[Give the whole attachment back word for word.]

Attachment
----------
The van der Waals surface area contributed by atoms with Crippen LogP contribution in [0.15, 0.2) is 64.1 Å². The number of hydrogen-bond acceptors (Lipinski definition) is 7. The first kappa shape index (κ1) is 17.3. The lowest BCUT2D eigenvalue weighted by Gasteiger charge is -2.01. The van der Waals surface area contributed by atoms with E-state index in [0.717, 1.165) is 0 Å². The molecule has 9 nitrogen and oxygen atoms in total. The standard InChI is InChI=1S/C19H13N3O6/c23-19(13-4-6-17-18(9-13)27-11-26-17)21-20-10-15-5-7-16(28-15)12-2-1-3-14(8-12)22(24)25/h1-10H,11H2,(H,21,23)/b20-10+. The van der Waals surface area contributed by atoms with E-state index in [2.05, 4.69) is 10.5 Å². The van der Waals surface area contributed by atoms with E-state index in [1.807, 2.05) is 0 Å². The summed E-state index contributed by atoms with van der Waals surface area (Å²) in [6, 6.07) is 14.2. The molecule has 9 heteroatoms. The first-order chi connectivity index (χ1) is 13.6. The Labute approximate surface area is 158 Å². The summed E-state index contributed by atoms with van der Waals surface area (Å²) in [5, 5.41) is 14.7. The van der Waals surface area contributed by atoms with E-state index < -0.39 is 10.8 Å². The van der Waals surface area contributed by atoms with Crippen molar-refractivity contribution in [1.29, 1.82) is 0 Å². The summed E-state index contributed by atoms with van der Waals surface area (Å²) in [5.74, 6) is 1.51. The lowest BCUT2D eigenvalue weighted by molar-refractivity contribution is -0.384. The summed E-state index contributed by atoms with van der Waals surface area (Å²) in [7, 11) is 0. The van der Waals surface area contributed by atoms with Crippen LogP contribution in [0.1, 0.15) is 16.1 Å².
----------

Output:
The van der Waals surface area contributed by atoms with Crippen LogP contribution in [0.15, 0.2) is 64.1 Å². The number of hydrogen-bond acceptors (Lipinski definition) is 7. The first kappa shape index (κ1) is 17.3. The lowest BCUT2D eigenvalue weighted by Gasteiger charge is -2.01. The van der Waals surface area contributed by atoms with E-state index in [0.717, 1.165) is 0 Å². The molecule has 9 nitrogen and oxygen atoms in total. The standard InChI is InChI=1S/C19H13N3O6/c23-19(13-4-6-17-18(9-13)27-11-26-17)21-20-10-15-5-7-16(28-15)12-2-1-3-14(8-12)22(24)25/h1-10H,11H2,(H,21,23)/b20-10+. The van der Waals surface area contributed by atoms with E-state index in [2.05, 4.69) is 10.5 Å². The van der Waals surface area contributed by atoms with E-state index in [1.807, 2.05) is 0 Å². The summed E-state index contributed by atoms with van der Waals surface area (Å²) in [6, 6.07) is 14.2. The molecule has 9 heteroatoms. The first-order chi connectivity index (χ1) is 13.6. The Labute approximate surface area is 158 Å². The summed E-state index contributed by atoms with van der Waals surface area (Å²) in [5, 5.41) is 14.7. The van der Waals surface area contributed by atoms with E-state index < -0.39 is 10.8 Å². The van der Waals surface area contributed by atoms with Crippen molar-refractivity contribution in [1.29, 1.82) is 0 Å². The summed E-state index contributed by atoms with van der Waals surface area (Å²) in [5.74, 6) is 1.51. The lowest BCUT2D eigenvalue weighted by molar-refractivity contribution is -0.384. The summed E-state index contributed by atoms with van der Waals surface area (Å²) in [7, 11) is 0. The van der Waals surface area contributed by atoms with Crippen LogP contribution in [0.1, 0.15) is 16.1 Å².